Tag Archives: Citizen: An American Lyric

One sentence that seared a book, highlighted a play, and inspired a young playwright

gunshot flag

Darius R. Booker, Morgan Camper, and Derek Jackson in “Gunshot Medley”

by Dionna Michelle Daniel

“I feel most colored when I am thrown against a sharp white background.”

This sentence has stuck with me since the first time I read Claudia Rankine’s book, Citizen: An American Lyric. That sentence has been a jumping-off point and inspiration for the current play that I am currently developing.

I feel most colored

I first encountered Claudia Rankine’s Citizen while a BFA at the California Institute of the Arts. That year, I was taking a class on hybrid writing with a bunch of MFA creative writers. Although I felt slightly out of place from my comfort of theater knowledge, I was determined to get my minor in creative writing. Even though Rankine’s Citizen functions as a hybrid text, at the time it wasn’t on the course reading materials. However, that didn’t stop it from being spoken about almost every other class. This was also around the time when there were the headlines of the black woman reading Citizen at a Trump rally.  In the video, you see angry Trump supporters tap the woman on the shoulder, signaling that it is rude for her to not be complicit in Trump’s nonsense. It is rude for her to read. The woman’s response is one of the most epic things you will every see. She shrugs of the bitter rally attendees and continues to read her book. From that point on, it was clear to me that this book was a symbol of resistance and strength. I had to get my hands on a copy.

It’s funny how life happens. I began working at the Fountain Theatre in the Fall of 2017 and had no idea that Stephen Sachs had adapted a stage adaptation of the book. As a fan of this brilliant book and also a theatre nerd, I was excited to see this work brought to life and inhabited in the bodies of actors. I got my chance to see the performance at Grand Park on April 29th and needless to say, I was beyond moved. There is something about hearing those words spoken and coming from a black body that makes the text sink in that much deeper. The actors, all giving a beautiful performance, showed the pain & confusion that happens when constantly faced with microaggressions and systemic oppression. And when the lines, “I feel most colored when I am thrown against a sharp white background” were spoken, I was overwhelmed by the weight of this sentence. Felt the weight right in my chest.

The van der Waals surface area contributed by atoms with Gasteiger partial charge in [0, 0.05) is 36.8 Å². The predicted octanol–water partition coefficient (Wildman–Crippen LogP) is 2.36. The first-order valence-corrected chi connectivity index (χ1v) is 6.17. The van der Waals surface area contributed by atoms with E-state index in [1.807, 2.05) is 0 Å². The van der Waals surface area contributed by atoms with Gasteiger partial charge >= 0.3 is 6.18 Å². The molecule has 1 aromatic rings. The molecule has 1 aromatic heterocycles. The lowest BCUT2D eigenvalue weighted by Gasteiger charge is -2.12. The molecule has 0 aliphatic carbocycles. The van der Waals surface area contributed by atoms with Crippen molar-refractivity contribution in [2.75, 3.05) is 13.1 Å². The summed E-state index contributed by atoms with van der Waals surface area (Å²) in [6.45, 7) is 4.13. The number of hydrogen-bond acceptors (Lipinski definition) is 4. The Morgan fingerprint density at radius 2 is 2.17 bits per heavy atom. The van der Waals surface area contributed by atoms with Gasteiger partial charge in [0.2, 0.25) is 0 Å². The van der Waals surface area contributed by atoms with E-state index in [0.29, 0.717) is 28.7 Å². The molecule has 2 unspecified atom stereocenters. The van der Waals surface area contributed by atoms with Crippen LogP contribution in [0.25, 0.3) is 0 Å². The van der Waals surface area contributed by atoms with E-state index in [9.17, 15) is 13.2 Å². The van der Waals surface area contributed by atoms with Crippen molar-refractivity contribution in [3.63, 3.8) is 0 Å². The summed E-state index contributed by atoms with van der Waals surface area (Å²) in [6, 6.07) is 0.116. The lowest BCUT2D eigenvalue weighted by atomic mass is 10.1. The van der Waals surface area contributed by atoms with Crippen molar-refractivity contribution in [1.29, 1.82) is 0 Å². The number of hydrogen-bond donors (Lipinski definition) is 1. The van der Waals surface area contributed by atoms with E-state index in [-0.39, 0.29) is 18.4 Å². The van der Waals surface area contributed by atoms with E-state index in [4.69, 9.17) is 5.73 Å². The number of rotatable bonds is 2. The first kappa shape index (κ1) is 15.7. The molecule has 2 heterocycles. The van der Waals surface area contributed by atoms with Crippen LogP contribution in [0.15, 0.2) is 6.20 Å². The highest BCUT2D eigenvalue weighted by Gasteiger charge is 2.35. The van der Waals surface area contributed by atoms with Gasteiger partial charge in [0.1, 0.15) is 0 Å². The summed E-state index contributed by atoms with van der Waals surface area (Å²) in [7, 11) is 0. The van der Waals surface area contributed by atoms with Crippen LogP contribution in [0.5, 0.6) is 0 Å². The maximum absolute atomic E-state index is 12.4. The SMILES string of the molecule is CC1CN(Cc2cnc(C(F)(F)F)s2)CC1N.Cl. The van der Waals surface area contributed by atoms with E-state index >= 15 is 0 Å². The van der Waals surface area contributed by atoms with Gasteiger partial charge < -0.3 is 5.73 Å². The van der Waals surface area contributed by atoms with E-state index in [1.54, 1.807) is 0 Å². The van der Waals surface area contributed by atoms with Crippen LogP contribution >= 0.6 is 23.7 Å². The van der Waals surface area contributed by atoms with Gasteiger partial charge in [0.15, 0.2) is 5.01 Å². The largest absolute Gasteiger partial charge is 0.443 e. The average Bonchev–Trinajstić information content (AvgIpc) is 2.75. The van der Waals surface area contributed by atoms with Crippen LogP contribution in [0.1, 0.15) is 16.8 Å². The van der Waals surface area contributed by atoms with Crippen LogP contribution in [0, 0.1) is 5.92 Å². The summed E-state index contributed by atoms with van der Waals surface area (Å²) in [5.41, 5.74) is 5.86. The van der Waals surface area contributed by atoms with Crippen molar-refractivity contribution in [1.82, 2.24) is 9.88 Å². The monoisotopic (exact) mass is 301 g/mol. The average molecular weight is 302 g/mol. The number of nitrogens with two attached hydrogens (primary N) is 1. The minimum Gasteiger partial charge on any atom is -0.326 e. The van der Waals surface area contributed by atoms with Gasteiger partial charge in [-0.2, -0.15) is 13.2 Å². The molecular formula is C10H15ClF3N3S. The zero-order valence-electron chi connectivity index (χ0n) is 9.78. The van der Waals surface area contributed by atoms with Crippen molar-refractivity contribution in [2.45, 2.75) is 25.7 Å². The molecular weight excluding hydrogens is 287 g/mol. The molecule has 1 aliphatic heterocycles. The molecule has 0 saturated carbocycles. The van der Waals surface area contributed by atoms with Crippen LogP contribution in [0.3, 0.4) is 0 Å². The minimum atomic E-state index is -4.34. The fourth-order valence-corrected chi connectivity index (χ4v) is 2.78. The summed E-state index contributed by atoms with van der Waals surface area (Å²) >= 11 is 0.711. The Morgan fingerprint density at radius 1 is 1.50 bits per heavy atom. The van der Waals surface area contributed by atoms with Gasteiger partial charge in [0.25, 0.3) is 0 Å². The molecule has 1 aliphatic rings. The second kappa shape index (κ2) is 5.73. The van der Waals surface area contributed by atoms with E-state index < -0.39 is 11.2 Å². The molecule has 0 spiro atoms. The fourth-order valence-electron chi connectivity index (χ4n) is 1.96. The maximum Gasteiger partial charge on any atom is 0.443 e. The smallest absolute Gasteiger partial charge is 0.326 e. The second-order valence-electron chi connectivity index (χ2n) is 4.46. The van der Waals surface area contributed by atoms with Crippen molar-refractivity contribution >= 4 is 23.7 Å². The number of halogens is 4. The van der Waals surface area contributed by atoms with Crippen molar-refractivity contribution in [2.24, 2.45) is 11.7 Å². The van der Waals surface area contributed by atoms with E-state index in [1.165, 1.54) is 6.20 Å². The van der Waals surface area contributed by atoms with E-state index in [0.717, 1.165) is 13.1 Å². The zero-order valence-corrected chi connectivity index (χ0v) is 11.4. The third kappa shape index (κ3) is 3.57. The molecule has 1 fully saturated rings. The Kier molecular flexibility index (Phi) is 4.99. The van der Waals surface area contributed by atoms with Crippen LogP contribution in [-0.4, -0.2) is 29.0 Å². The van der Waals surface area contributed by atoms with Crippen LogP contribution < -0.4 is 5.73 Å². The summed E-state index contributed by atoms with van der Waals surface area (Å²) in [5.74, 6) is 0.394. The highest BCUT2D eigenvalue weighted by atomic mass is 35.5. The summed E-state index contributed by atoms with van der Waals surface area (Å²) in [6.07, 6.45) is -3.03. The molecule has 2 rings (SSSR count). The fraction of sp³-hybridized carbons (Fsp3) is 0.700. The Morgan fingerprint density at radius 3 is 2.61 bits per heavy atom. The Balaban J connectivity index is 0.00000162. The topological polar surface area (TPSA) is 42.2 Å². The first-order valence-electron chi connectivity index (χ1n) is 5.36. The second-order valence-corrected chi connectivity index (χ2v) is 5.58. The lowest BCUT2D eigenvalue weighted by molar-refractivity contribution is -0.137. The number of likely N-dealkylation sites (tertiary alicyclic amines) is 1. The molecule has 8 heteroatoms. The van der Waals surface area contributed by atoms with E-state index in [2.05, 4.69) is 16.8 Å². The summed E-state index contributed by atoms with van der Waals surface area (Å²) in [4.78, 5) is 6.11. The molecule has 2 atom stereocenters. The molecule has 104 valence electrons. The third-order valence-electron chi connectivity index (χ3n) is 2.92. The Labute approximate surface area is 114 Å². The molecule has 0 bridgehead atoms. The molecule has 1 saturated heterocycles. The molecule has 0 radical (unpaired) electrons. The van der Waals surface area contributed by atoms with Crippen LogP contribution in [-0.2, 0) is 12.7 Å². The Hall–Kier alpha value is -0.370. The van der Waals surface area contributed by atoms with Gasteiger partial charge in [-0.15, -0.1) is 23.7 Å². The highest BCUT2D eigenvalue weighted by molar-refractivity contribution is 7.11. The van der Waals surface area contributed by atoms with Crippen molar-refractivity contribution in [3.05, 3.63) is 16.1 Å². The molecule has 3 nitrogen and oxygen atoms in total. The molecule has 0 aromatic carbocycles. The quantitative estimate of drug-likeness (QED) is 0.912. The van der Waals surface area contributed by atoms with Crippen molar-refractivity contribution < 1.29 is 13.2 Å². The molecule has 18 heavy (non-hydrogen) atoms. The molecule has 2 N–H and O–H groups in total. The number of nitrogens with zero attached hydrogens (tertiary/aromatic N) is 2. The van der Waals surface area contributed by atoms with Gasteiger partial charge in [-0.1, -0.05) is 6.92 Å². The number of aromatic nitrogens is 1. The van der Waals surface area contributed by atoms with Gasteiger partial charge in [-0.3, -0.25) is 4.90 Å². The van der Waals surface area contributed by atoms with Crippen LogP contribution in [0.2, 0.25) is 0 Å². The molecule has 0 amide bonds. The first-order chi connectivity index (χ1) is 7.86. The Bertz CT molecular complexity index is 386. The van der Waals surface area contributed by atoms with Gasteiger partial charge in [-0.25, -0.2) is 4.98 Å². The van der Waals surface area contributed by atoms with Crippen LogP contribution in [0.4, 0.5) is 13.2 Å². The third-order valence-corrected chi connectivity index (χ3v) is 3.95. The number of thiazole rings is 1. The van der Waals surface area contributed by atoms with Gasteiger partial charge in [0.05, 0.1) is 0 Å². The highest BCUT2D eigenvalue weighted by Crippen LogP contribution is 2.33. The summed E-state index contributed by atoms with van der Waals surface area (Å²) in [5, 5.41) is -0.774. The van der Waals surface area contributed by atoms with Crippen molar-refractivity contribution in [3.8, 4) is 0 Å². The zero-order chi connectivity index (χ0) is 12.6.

This message of this book and the stage adaptation correlates to the work that I am trying to flesh out in my own writing. Currently, I am developing a Part 2 to my play Gunshot Medley. The second part will take place in the present day and I’ m most interested in the idea of what happens to the black psyche after being faced with the trauma of seeing so many killings of black men on our phone screens. When does it stop? When can we heal? And if we look at the black body as a vessel, how much can it hold before it snaps and breaks?

Dionna Michelle Daniel is the Outreach Coordinator at the Fountain Theatre

New Video! Behind the scenes of ‘Citizen’ at Grand Park’s new LA Arts Festival

New LA Arts Festival downtown at Grand Park asks: “What does it mean to be a citizen?”

band of uncles subway

The cast of ‘Citizen: An American Lyric”

by Sean P. Thomas

The stage is set for a collection of Los Angeles’ creative minds to get a moment in the spotlight. Even better, those moments will take place in Downtown, and the performances will be free.

On Friday-Sunday, April 27-29, the inaugural Our L.A. Voices: Spring Arts Festival will fill Grand Park. The happening will bring more than 30 artists and groups to the 12-acre space, where there will be live theater, dance, music and more. There will be performances as well as opportunities to buy art.

Julia Diamond, Grand Park’s interim director, said that the festival was created through a joint venture with the Music Center. The goal is to showcase a wide spectrum of the L.A. art scene, with everything from sculptors to digital artists in a family-friendly environment.

“We’re really trying to tell a big story about L.A. as a center of massive amounts of creative energy,” Diamond said.

Grand Park opened in 2012 and has played host to numerous community events, everything from the annual New Year’s Eve celebration to a book festival. Frequently local artists have been involved, but were not the focus.

This weekend, Diamond said, the artists will be thrust front and center. Festivities run from 6-10 p.m. on Friday, 1-10 p.m. on Saturday and 1-6 p.m. on Sunday.

“We’re trying to tell the biggest story that we can,” Diamond said. “It’s about making a big splash for an important part of L.A.’s identity and giving the audience a chance to come see art in one place.”

in memory of CROPPED

‘Citizen: An American Lyric’

Festival organizers have partnered with a number of artists and groups, among them the Fountain Theatre in East Hollywood. The theme of the festival is, “What does it mean to be a citizen?”